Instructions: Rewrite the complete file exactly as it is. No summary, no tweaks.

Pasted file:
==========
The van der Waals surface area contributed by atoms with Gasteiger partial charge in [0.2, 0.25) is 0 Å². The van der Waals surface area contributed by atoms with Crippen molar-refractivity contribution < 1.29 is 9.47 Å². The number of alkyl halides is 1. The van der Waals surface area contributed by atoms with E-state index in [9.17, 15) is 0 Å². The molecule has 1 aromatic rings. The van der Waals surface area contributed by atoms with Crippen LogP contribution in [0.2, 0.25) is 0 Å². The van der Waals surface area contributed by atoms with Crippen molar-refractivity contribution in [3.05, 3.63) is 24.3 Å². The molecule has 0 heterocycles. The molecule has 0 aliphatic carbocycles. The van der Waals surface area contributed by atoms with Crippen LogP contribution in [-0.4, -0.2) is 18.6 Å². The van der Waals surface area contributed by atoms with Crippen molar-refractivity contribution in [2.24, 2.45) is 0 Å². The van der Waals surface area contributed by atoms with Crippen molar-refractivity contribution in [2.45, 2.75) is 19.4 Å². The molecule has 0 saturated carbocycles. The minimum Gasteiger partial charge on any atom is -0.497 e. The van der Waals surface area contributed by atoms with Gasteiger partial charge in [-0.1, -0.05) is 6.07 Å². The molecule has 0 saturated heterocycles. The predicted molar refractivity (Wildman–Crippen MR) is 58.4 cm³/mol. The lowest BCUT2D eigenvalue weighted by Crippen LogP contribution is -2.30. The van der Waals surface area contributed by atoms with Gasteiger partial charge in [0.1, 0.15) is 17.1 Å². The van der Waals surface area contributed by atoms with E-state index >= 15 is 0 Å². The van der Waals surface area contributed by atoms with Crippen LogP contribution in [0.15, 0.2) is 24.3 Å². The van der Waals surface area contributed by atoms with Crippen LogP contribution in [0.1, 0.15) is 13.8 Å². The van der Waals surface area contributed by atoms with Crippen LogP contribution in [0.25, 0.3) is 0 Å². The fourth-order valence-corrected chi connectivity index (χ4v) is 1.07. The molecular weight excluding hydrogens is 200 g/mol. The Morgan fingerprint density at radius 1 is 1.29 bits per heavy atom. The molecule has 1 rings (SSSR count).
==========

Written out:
The van der Waals surface area contributed by atoms with Gasteiger partial charge in [0.2, 0.25) is 0 Å². The van der Waals surface area contributed by atoms with Crippen molar-refractivity contribution < 1.29 is 9.47 Å². The number of alkyl halides is 1. The van der Waals surface area contributed by atoms with E-state index in [9.17, 15) is 0 Å². The molecule has 1 aromatic rings. The van der Waals surface area contributed by atoms with Crippen LogP contribution in [0.2, 0.25) is 0 Å². The van der Waals surface area contributed by atoms with Crippen molar-refractivity contribution in [3.05, 3.63) is 24.3 Å². The molecule has 0 heterocycles. The molecule has 0 aliphatic carbocycles. The van der Waals surface area contributed by atoms with Crippen LogP contribution in [-0.4, -0.2) is 18.6 Å². The van der Waals surface area contributed by atoms with Crippen molar-refractivity contribution in [2.24, 2.45) is 0 Å². The van der Waals surface area contributed by atoms with Crippen molar-refractivity contribution in [2.45, 2.75) is 19.4 Å². The molecule has 0 saturated carbocycles. The minimum Gasteiger partial charge on any atom is -0.497 e. The van der Waals surface area contributed by atoms with Gasteiger partial charge in [-0.1, -0.05) is 6.07 Å². The molecule has 0 saturated heterocycles. The predicted molar refractivity (Wildman–Crippen MR) is 58.4 cm³/mol. The lowest BCUT2D eigenvalue weighted by Crippen LogP contribution is -2.30. The van der Waals surface area contributed by atoms with Gasteiger partial charge in [0.1, 0.15) is 17.1 Å². The van der Waals surface area contributed by atoms with E-state index >= 15 is 0 Å². The van der Waals surface area contributed by atoms with Crippen LogP contribution in [0.15, 0.2) is 24.3 Å². The van der Waals surface area contributed by atoms with Crippen LogP contribution in [0.1, 0.15) is 13.8 Å². The van der Waals surface area contributed by atoms with Crippen LogP contribution in [0.25, 0.3) is 0 Å². The fourth-order valence-corrected chi connectivity index (χ4v) is 1.07. The molecular weight excluding hydrogens is 200 g/mol. The Morgan fingerprint density at radius 1 is 1.29 bits per heavy atom. The molecule has 1 rings (SSSR count).